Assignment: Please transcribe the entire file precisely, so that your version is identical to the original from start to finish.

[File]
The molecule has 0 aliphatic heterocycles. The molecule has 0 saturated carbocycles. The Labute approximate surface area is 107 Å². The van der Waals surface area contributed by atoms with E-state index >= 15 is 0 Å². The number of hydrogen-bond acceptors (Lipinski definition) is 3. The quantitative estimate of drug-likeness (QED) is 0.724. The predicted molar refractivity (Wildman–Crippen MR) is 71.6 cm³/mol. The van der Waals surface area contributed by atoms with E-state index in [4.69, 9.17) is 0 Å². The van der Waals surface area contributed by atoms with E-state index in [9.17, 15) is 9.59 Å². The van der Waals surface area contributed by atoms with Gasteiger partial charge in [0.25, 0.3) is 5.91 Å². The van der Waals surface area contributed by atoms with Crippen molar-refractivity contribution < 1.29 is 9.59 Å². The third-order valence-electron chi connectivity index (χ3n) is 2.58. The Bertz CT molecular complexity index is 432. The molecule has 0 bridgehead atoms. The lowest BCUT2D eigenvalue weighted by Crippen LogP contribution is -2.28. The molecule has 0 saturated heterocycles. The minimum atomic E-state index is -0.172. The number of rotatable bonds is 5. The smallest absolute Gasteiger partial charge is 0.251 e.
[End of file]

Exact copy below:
The molecule has 0 aliphatic heterocycles. The molecule has 0 saturated carbocycles. The Labute approximate surface area is 107 Å². The van der Waals surface area contributed by atoms with E-state index >= 15 is 0 Å². The number of hydrogen-bond acceptors (Lipinski definition) is 3. The quantitative estimate of drug-likeness (QED) is 0.724. The predicted molar refractivity (Wildman–Crippen MR) is 71.6 cm³/mol. The van der Waals surface area contributed by atoms with E-state index in [4.69, 9.17) is 0 Å². The van der Waals surface area contributed by atoms with E-state index in [9.17, 15) is 9.59 Å². The van der Waals surface area contributed by atoms with Gasteiger partial charge in [0.25, 0.3) is 5.91 Å². The van der Waals surface area contributed by atoms with Crippen molar-refractivity contribution < 1.29 is 9.59 Å². The third-order valence-electron chi connectivity index (χ3n) is 2.58. The Bertz CT molecular complexity index is 432. The molecule has 0 bridgehead atoms. The lowest BCUT2D eigenvalue weighted by Crippen LogP contribution is -2.28. The molecule has 0 saturated heterocycles. The minimum atomic E-state index is -0.172. The number of rotatable bonds is 5. The smallest absolute Gasteiger partial charge is 0.251 e.